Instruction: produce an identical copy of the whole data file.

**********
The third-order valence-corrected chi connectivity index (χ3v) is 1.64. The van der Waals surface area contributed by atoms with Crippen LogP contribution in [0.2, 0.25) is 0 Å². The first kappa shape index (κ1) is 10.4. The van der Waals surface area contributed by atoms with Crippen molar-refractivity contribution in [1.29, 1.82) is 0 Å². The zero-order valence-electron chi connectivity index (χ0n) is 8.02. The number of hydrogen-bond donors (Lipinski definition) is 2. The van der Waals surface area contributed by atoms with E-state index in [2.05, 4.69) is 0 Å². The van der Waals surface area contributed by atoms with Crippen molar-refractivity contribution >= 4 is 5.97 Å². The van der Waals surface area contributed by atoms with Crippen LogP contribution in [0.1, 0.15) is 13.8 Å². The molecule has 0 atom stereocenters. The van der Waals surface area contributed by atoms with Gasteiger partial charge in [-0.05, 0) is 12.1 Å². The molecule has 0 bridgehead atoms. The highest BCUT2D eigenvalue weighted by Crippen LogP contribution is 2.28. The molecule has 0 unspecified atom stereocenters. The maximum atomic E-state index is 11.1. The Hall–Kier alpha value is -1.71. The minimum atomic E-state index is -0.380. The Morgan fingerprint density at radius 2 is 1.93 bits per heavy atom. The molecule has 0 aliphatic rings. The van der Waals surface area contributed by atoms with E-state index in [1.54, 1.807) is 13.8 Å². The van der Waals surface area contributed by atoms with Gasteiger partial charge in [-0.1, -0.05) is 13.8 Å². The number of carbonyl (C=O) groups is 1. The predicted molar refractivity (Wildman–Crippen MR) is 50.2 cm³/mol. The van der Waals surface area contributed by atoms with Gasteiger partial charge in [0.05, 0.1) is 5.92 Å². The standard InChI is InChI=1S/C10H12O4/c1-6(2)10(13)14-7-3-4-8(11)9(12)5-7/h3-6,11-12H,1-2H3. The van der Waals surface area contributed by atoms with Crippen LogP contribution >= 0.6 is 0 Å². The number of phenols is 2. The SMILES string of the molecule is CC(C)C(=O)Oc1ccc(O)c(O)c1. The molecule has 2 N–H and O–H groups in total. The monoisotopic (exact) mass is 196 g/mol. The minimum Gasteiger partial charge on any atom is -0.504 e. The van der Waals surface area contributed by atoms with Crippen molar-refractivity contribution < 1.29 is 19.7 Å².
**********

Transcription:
The third-order valence-corrected chi connectivity index (χ3v) is 1.64. The van der Waals surface area contributed by atoms with Crippen LogP contribution in [0.2, 0.25) is 0 Å². The first kappa shape index (κ1) is 10.4. The van der Waals surface area contributed by atoms with Crippen molar-refractivity contribution in [1.29, 1.82) is 0 Å². The zero-order valence-electron chi connectivity index (χ0n) is 8.02. The number of hydrogen-bond donors (Lipinski definition) is 2. The van der Waals surface area contributed by atoms with E-state index in [2.05, 4.69) is 0 Å². The van der Waals surface area contributed by atoms with Crippen molar-refractivity contribution >= 4 is 5.97 Å². The van der Waals surface area contributed by atoms with Crippen LogP contribution in [0.1, 0.15) is 13.8 Å². The molecule has 0 atom stereocenters. The van der Waals surface area contributed by atoms with Gasteiger partial charge in [-0.05, 0) is 12.1 Å². The molecule has 0 bridgehead atoms. The highest BCUT2D eigenvalue weighted by Crippen LogP contribution is 2.28. The molecule has 0 unspecified atom stereocenters. The maximum atomic E-state index is 11.1. The Hall–Kier alpha value is -1.71. The minimum atomic E-state index is -0.380. The Morgan fingerprint density at radius 2 is 1.93 bits per heavy atom. The molecule has 0 aliphatic rings. The van der Waals surface area contributed by atoms with E-state index in [1.54, 1.807) is 13.8 Å². The van der Waals surface area contributed by atoms with Gasteiger partial charge in [-0.1, -0.05) is 13.8 Å². The number of carbonyl (C=O) groups is 1. The predicted molar refractivity (Wildman–Crippen MR) is 50.2 cm³/mol. The van der Waals surface area contributed by atoms with Gasteiger partial charge in [0.05, 0.1) is 5.92 Å². The standard InChI is InChI=1S/C10H12O4/c1-6(2)10(13)14-7-3-4-8(11)9(12)5-7/h3-6,11-12H,1-2H3. The van der Waals surface area contributed by atoms with Crippen LogP contribution >= 0.6 is 0 Å². The number of phenols is 2. The SMILES string of the molecule is CC(C)C(=O)Oc1ccc(O)c(O)c1. The molecule has 2 N–H and O–H groups in total. The monoisotopic (exact) mass is 196 g/mol. The minimum Gasteiger partial charge on any atom is -0.504 e. The van der Waals surface area contributed by atoms with Crippen molar-refractivity contribution < 1.29 is 19.7 Å².